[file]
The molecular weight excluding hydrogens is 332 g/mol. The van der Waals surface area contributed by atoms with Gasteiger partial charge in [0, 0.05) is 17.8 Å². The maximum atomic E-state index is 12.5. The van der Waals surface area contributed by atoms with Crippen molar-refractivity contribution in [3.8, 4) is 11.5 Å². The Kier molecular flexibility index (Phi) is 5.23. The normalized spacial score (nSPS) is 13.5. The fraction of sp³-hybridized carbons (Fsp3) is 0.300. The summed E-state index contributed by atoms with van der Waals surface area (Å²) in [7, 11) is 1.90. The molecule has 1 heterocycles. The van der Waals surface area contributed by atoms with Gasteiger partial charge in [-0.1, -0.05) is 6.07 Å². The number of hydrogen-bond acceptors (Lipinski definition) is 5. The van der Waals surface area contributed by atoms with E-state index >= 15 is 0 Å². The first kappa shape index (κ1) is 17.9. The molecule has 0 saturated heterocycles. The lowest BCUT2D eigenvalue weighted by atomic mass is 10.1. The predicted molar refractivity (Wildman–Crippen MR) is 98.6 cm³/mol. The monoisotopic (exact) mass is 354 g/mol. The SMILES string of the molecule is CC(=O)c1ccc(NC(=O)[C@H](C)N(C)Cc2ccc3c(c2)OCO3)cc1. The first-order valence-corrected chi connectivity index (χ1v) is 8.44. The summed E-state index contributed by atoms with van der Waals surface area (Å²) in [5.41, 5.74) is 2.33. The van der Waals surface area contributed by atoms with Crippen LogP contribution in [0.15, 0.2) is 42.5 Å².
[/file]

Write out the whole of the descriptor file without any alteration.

The molecular weight excluding hydrogens is 332 g/mol. The van der Waals surface area contributed by atoms with Gasteiger partial charge in [0, 0.05) is 17.8 Å². The maximum atomic E-state index is 12.5. The van der Waals surface area contributed by atoms with Crippen molar-refractivity contribution in [3.8, 4) is 11.5 Å². The Kier molecular flexibility index (Phi) is 5.23. The normalized spacial score (nSPS) is 13.5. The fraction of sp³-hybridized carbons (Fsp3) is 0.300. The summed E-state index contributed by atoms with van der Waals surface area (Å²) in [7, 11) is 1.90. The molecule has 1 heterocycles. The van der Waals surface area contributed by atoms with Gasteiger partial charge in [-0.1, -0.05) is 6.07 Å². The number of hydrogen-bond acceptors (Lipinski definition) is 5. The van der Waals surface area contributed by atoms with E-state index >= 15 is 0 Å². The first kappa shape index (κ1) is 17.9. The molecule has 0 saturated heterocycles. The lowest BCUT2D eigenvalue weighted by atomic mass is 10.1. The predicted molar refractivity (Wildman–Crippen MR) is 98.6 cm³/mol. The monoisotopic (exact) mass is 354 g/mol. The SMILES string of the molecule is CC(=O)c1ccc(NC(=O)[C@H](C)N(C)Cc2ccc3c(c2)OCO3)cc1. The first-order valence-corrected chi connectivity index (χ1v) is 8.44. The summed E-state index contributed by atoms with van der Waals surface area (Å²) in [5.41, 5.74) is 2.33. The van der Waals surface area contributed by atoms with Crippen LogP contribution in [0.15, 0.2) is 42.5 Å².